Half-World Away


I have always wondered what people meant when saying, “you don’t feel Ramadan unless you spend it with your loved ones back home.”  I never understood this concept until we moved abroad for some time now. The experience of fasting takes precedence at the same time each day and represents an important aspect of belief for every Muslims be it living locally or in their native country.  People respond to the call for prayer each day by the local athan, wherever they may be. I have witnessed seeing a policeman that may be praying under the shade of a tree or a taxi cab driver that just pulled over to the nearest mosque to follow-up his duty to pray. The rush to get home to break the fast is also evident as drivers become careless of pedestrians and traffic appears unbearable as it marks yet another end of the day. My experience looking out of the window after breaking my fast is a view of empty streets and complete stillness each day I spend fasting from abroad. I may not be a native to this country but as a foreigner I have truly felt what another foreigner living in the states means about spending Ramadan abroad. It has left me with a feeling of understanding, acceptance, lessons and blessed moments that fasting has taught me while living away. My next experience was my first attendance to a Taraweeh evening at the mosque. I have attended them back home but while living abroad it has been my first time. Truly, we stand shoulder to shoulder, prostrate in the same direction and concentrate with all our senses.  However, as I was about to prostrate there were two things that just happened to stand out. First, the running of children and second the sound of a cell phone. My thoughts and heart were with following the imam at the moment but thoughts of my local mosque back home just flashed back to my mind. The same concept of trying to control children and turning off those cell phones to avoid interruptions is still the same. As we ended the Taraweh prayer and walked over to get our shoes, I felt content that I was able to attend this evening of unity. As I saw somse brothers ride their bikes home or groups of families getting into their cars a couple of motorbikes speeding out to beat traffic all of this will be a memory. I walked back with my sister-in-law with all the rest of the neighborhood Muslim folks and as I walked past people speaking their native language I felt a sense of renewed spirituality that half-world away would still may have felt the same. The imam’s recitations, standing shoulder to shoulder and feeling the presence of being in a physical setting unlike what I have been used to will always resonate with me. Children have an important place in the mosque being that the effort is made to reinforce their role but cell phones need to stay at home. Overall, being a half-world away Ramadan is a month of many reflections.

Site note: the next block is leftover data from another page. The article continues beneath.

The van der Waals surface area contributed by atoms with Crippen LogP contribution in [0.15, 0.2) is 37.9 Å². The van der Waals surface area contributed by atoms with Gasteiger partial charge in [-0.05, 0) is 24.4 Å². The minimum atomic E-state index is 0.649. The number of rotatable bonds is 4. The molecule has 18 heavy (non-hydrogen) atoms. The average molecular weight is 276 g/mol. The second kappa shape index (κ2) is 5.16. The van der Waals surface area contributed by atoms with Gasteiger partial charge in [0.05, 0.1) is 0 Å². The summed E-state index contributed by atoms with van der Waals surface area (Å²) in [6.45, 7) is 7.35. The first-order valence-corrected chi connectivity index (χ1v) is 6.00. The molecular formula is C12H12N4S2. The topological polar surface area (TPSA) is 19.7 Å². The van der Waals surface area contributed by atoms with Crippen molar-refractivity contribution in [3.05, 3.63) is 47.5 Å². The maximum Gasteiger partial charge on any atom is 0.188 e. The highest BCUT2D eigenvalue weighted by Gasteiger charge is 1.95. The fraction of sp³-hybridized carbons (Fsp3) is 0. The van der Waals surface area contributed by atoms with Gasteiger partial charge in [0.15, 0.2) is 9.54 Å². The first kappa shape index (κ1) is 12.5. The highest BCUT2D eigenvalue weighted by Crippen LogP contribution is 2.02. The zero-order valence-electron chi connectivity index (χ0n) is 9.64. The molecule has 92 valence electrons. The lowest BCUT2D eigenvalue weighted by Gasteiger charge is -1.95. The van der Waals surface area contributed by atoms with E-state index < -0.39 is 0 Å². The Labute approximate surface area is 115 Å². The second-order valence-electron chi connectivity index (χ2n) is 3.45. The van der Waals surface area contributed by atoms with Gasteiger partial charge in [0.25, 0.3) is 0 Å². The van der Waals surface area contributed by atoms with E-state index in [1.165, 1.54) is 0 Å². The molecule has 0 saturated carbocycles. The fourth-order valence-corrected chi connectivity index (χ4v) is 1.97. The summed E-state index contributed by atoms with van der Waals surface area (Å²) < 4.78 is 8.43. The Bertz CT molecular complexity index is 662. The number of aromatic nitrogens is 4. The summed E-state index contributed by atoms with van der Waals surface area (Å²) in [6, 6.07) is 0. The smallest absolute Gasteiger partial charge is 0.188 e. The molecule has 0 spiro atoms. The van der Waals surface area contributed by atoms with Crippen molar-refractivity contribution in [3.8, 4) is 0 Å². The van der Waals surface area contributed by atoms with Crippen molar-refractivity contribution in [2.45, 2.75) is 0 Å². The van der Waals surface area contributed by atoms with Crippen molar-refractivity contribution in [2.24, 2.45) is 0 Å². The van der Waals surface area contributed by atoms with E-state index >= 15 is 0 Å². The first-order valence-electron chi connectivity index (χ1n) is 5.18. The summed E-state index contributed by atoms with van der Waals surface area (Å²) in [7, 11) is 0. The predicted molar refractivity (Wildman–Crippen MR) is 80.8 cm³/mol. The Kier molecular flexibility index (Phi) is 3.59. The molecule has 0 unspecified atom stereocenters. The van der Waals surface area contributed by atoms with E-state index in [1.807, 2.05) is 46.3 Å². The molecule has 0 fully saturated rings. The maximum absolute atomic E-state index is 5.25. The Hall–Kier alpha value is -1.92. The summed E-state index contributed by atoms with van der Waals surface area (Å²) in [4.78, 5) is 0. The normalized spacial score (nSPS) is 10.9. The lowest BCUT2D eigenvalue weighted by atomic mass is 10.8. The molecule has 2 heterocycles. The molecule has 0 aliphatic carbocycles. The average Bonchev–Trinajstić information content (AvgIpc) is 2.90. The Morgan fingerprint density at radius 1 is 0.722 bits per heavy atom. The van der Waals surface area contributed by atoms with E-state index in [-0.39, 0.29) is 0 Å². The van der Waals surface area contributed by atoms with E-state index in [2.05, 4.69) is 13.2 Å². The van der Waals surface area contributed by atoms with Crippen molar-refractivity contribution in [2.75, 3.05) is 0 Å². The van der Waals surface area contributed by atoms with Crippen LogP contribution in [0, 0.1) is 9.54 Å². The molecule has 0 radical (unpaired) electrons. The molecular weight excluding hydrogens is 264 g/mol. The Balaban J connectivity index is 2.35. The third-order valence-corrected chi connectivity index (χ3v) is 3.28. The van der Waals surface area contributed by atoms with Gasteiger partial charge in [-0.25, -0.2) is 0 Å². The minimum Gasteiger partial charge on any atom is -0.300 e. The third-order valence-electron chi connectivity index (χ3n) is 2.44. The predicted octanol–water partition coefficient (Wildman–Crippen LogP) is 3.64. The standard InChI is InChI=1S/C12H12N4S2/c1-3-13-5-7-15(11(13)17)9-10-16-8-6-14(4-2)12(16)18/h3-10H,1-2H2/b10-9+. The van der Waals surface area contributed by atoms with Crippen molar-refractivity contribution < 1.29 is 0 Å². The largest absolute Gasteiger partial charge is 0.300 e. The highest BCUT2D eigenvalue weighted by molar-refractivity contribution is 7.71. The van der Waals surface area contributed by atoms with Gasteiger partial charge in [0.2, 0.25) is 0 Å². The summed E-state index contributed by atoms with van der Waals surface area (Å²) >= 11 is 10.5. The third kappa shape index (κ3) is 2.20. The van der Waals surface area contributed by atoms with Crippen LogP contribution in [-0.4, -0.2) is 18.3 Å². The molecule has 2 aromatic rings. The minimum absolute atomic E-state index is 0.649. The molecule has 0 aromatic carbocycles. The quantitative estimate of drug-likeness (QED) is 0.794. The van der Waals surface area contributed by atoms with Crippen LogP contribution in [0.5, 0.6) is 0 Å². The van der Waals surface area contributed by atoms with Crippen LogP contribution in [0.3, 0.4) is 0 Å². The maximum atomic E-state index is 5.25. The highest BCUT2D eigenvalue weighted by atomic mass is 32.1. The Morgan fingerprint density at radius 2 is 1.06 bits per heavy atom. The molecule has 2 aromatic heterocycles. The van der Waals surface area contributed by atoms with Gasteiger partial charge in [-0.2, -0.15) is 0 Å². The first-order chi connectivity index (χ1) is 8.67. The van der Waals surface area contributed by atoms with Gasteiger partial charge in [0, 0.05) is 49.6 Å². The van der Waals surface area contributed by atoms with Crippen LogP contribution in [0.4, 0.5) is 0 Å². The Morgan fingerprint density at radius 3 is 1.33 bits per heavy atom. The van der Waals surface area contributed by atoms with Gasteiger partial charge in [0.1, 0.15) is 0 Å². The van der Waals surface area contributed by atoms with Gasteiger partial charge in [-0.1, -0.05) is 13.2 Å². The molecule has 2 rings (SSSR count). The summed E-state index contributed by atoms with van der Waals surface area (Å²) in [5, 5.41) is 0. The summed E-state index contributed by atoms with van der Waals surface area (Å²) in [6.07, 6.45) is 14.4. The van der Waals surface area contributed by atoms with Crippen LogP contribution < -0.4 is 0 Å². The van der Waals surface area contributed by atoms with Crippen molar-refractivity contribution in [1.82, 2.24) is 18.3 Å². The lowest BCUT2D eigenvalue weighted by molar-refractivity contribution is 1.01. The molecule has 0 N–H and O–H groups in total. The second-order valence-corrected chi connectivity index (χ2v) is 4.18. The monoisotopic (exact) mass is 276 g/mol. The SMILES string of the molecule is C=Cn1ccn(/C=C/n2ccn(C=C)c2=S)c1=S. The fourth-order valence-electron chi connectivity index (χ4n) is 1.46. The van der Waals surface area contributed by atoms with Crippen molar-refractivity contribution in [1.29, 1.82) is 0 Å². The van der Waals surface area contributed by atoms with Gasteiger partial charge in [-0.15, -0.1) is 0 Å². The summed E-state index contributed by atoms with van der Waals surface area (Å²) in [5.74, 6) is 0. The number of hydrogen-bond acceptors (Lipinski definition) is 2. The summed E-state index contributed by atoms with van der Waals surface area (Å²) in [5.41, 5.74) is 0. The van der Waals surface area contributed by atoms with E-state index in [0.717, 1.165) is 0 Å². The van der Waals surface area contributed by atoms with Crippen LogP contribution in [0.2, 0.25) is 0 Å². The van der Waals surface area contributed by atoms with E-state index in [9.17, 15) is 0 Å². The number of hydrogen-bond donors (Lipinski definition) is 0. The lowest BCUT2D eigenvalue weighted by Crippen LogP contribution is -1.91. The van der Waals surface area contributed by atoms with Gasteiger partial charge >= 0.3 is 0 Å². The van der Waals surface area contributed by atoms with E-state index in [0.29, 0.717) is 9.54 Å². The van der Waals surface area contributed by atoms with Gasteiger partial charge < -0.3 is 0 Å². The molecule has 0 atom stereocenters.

4 responses to this post.

  1. Posted by blissful happiness on September 23, 2007 at 1:53 pm

    may all the greatness of your hearts desires come true and they do..

    May love and happiness radiate from you and return back to you multiplied…

    more bliss to you ….

    here is a beautiful website of one of my friends… Enjoy!


    more bliss to you
    love from


  2. Yes, that’s interesting. I used to be very busy and alone during ramadan for 7 years ago, yet this year i am with family. That’s great experiance to be with them, waking up for suhur, saying prayers together, time of iftar. And about that policeman who says prayer under shelter, i’ve seen same in Iran.. Was interesting.. 🙂


  3. Posted by adikbongsu on September 23, 2007 at 10:44 pm

    Assalamu’alaikum wa rahmatullahi wa barakatuh UmmAbdurrahman,

    I love your new blog’s look 🙂

    and jazakillah sister for the interesting post *hugs*


  4. Assalaamu Alaikum wa rahmatullahi wa barakatuhu sister,

    Mash’Allah thanks for sharing your experience! I love reading about Ramadan in different cultures. It’s true, cell phones are a big headache during Jumah and Taraweeh prayers. At least people could set them on vibrate or better yet TURN THEM OFF. Surely, it’s not as if someone would be so crass as to answer a cell phone in the middle of a prayer or the khutbah anyway. Right? At least I like to think they wouldn’t. I can see Dr.’s and emergency workers needing to leave their pagers on but at least turn them on vibrate. That’s all I’m saying.


Leave a Reply

Fill in your details below or click an icon to log in:

WordPress.com Logo

You are commenting using your WordPress.com account. Log Out / Change )

Twitter picture

You are commenting using your Twitter account. Log Out / Change )

Facebook photo

You are commenting using your Facebook account. Log Out / Change )

Google+ photo

You are commenting using your Google+ account. Log Out / Change )

Connecting to %s

%d bloggers like this: